• Population Structure And Hybridization Of Alaskan Caribou And Reindeer: Integrating Genetics And Local Knowledge

      Mager, Karen H.; Hundertmark, Kris J.; Chapin, F. Stuart III; Kielland, Knut; Schneider, William S. (2012)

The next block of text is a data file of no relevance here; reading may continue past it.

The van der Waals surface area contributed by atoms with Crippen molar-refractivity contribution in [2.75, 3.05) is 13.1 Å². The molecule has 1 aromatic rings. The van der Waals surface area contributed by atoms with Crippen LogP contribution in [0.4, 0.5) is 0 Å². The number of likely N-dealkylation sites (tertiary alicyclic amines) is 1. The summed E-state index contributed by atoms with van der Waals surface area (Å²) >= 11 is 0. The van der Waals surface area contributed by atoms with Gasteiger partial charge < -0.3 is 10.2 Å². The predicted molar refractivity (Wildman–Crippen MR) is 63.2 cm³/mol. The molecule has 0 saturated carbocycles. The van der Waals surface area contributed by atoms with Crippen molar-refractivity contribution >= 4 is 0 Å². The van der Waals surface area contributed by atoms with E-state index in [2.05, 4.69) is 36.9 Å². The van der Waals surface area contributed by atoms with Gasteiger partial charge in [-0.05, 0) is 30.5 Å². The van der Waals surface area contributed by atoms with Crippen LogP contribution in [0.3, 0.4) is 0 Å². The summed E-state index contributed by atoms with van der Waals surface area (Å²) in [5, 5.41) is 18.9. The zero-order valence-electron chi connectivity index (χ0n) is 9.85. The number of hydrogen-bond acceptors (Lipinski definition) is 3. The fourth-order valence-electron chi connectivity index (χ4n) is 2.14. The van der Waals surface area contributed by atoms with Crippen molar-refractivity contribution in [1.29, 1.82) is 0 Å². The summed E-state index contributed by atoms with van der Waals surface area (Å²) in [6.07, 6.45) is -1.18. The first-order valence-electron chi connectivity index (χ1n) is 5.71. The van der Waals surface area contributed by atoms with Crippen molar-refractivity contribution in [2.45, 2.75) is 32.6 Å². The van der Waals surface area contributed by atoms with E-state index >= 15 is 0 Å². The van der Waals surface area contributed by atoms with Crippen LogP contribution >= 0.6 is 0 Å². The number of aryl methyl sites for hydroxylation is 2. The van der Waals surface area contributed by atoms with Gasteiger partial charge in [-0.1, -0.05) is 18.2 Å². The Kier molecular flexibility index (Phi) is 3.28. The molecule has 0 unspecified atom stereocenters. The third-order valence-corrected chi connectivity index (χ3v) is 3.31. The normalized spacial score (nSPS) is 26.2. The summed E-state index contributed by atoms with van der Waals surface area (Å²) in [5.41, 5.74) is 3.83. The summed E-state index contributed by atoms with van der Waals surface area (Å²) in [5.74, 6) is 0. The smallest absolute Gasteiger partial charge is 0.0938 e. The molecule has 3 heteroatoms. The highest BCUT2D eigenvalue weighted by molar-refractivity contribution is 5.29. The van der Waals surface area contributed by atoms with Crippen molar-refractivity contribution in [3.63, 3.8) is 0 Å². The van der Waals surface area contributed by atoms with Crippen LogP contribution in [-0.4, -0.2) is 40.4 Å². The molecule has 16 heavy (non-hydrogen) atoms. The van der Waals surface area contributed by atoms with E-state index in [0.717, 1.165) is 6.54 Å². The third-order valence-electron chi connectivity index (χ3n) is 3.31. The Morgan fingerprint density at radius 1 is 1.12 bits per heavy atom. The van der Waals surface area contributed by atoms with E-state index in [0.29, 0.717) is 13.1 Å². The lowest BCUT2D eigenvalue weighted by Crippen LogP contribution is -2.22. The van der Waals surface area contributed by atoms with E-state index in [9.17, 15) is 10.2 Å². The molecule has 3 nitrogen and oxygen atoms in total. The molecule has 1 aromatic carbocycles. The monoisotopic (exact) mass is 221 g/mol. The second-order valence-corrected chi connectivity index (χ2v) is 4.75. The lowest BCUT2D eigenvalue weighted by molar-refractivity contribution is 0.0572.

Alaskan caribou (Rangifer tarandus granti) are a valued game species and a key grazer in Alaska's terrestrial ecosystem. Caribou herds, defined by female fidelity to calving grounds, are management units. However, the extent to which herds constitute genetic populations is unknown. Historical fluctuations in herd size, range, and distribution suggest periods of contact and isolation between herds. Likewise, historical contact between caribou and introduced domestic reindeer (R.t. tarandus) created opportunities for hybridization, but its extent is not known. I conducted an interdisciplinary study to understand how historical processes influence genetic identity and population structure of caribou and reindeer. Interviews with herders and hunters in Barrow, Alaska, revealed that many reindeer migrated away with caribou in the 1940s despite herder efforts to prevent mixing. Local observations of reindeer-like animals in caribou herds today suggest feral reindeer may survive and interbreed. Using genetic analysis of North Slope caribou and Seward Peninsula reindeer (n = 312) at 19 microsatellite loci, I detected individuals with hybrid ancestry in all four caribou herds and in reindeer. Selective hunting of reindeer-like animals, along with herd size and natural selection, may remove reindeer from caribou herds over time. I used genetics as well to describe caribou population structure and determine how it is influenced by geography, historical demography, and ecotypes. I found that Alaskan caribou from 20 herds (n = 655) are subdivided into two genetic clusters: the Alaska Peninsula and the mainland. Alaska Peninsula herds are genetically distinct, while many mainland herds are not. I hypothesize that Alaska Peninsula herds have diverged due to post-glacial founder effects and recent bottlenecks driven by constraints to population size from marginal habitat and reduced gene flow across a habitat barrier at the nexus of the peninsula. I hypothesize that mainland herds have maintained genetic connectivity and large effective population size via range expansions and shifts over time. However, I find evidence that herds of different ecotypes (migratory, sedentary) can remain differentiated despite range overlap. Genetic evidence provides information for herd-based management, while also demonstrating the importance of spatial connectivity of herds and their habitats over the long-term.